|E||Front Squat||1||12-14||14RM||3 min.|
|G||Chin-up palms-up, wider than shoulder grip||3||3||6/5/3RM||75 sec.|
|H||Decline Bench Dumbbell Pullover or Straight Arm Cable Pulldown||1||12-14||14RM||3 min.|
|I||Chin-up palms-up, wider than shoulder grip||1||2-3||3RM|
* Shoulder-width stance, non-mixed grip. Keep your torso as vertical as possible.
OFF. Perform 15-20 minutes of jogging, uphill walking (for calf development), or GPP work.
|A||Power Clean||3||3||6/5/3RM||75 sec.|
|B||Barbell Back Squat||1||12-14||14RM||4 min.|
|D||Decline Sit-up or Flat Sit-up w/Feet Hooked *||3||3||6/5/3RM||1 min.|
|E||Cable Crunch or Swiss Ball Crunch||1||12-14||14RM||3 min.|
|F||Decline Sit-up or Flat Sit-up w/Feet Hooked *||1||2-3||3RM|
|G||45 Degree Incline Dumbbell or Barbell Bench Press||3||3||6/5/3RM||1 min.|
|H||Standing Dumbbell Military Press * *||1||12-14||14RM||3 min.|
|I||45 degree Incline Dumbbell or Barbell Bench Press||1||2-3||3RM|
* Sit-up — Hold a dumbbell at your chest for added resistance.
* * Standing Dumbbell Military Press — Keep your palms facing each other throughout movement.
OFF. Perform 15-20 minutes of jogging, uphill walking or GPP work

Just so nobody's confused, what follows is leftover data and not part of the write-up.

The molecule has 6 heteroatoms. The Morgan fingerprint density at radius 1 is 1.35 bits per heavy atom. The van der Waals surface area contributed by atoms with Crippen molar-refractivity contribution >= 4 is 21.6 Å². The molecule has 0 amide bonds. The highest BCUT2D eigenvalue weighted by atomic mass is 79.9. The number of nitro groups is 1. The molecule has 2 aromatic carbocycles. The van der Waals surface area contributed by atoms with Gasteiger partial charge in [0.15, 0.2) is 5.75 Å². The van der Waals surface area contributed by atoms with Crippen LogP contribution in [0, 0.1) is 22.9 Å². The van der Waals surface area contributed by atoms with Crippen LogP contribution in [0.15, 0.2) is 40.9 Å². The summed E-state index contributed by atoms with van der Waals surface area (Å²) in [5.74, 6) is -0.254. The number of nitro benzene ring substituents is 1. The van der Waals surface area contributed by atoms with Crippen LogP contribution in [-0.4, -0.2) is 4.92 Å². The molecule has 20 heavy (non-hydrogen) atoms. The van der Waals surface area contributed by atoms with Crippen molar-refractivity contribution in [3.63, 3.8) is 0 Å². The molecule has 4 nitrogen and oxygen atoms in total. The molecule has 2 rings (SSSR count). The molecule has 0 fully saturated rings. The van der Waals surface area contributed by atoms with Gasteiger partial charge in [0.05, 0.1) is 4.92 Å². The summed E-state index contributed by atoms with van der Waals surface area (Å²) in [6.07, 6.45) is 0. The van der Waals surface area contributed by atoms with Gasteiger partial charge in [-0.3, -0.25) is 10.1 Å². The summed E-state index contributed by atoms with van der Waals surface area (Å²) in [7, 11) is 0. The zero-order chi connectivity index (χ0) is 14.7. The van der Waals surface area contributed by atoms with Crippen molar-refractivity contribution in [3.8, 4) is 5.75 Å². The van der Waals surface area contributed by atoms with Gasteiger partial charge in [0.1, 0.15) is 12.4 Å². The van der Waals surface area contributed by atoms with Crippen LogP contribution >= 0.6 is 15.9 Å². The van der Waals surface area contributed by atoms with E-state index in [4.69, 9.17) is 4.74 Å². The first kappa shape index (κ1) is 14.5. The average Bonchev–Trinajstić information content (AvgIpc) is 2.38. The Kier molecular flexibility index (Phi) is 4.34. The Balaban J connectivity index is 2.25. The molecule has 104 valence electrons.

|B||French Press *||1||12-14||14RM||3 min.|
|D||Seated Cable Row or Bent-over Barbell Row * *||3||3||6/5/3RM||1 min.|
|E||Dumbbell Rear Delt Side Raise * * *||1||12-14||14RM||3 min.|
|F||Seated Cable Row or Bent-over Barbell Row * *||1||2-3||3RM|
|G||Rack Pulls or Partial Deadlift with Dumbbells or Barbell||3||3||6/5/3RM||75 sec.|
|H||Box Squat||1||12-14||14RM||4 min.|
|I||Rack Pull or Partial Deadlift with Dumbbells or Barbell||1||2-3||3RM|
* French Press — Perform with an EZ-Curl bar, if available. If not, use a barbell or use dumbbells and keep your palms facing each other.
* * Row — Utilize a shoulder-width, supinated (palms up) grip for either exercise.
* * * Dumbbell Rear Delt Side Raise — Lay facedown on a 30-45 degree incline bench and perform dumbbell side raises. Or, perform them from a standing, bent-over position, if desired.
* * * * Box Squat — Utilize a box or bench that allows your hip joint to drop just below knee level.
OFF. Perform 15-20 minutes of jogging, uphill walking or GPP work.
If you want to achieve mind-blowing results on this program, you should supplement your workouts as follows:
- 45-60 minutes before the workout: 1-2 capsules of Spike®
- Right before workout: 1 serving Plazma™
- During Workout: 1 serving Plazma™
- Before bed: ZMA®
The above plan is ideal for maximum hypertrophy on this program. In addition, Alpha Male® will further your gains. None of the above are absolutely required, but I must state that every one of my clients who achieved incredible results on this program followed the above supplement plan exactly as stated. Keep that in mind.
Pushing the Limits
This program pushes the limits of recovery, but the results are outstanding if you incorporate this method the next time you're long on sleep and short on stress. You'll be blown away.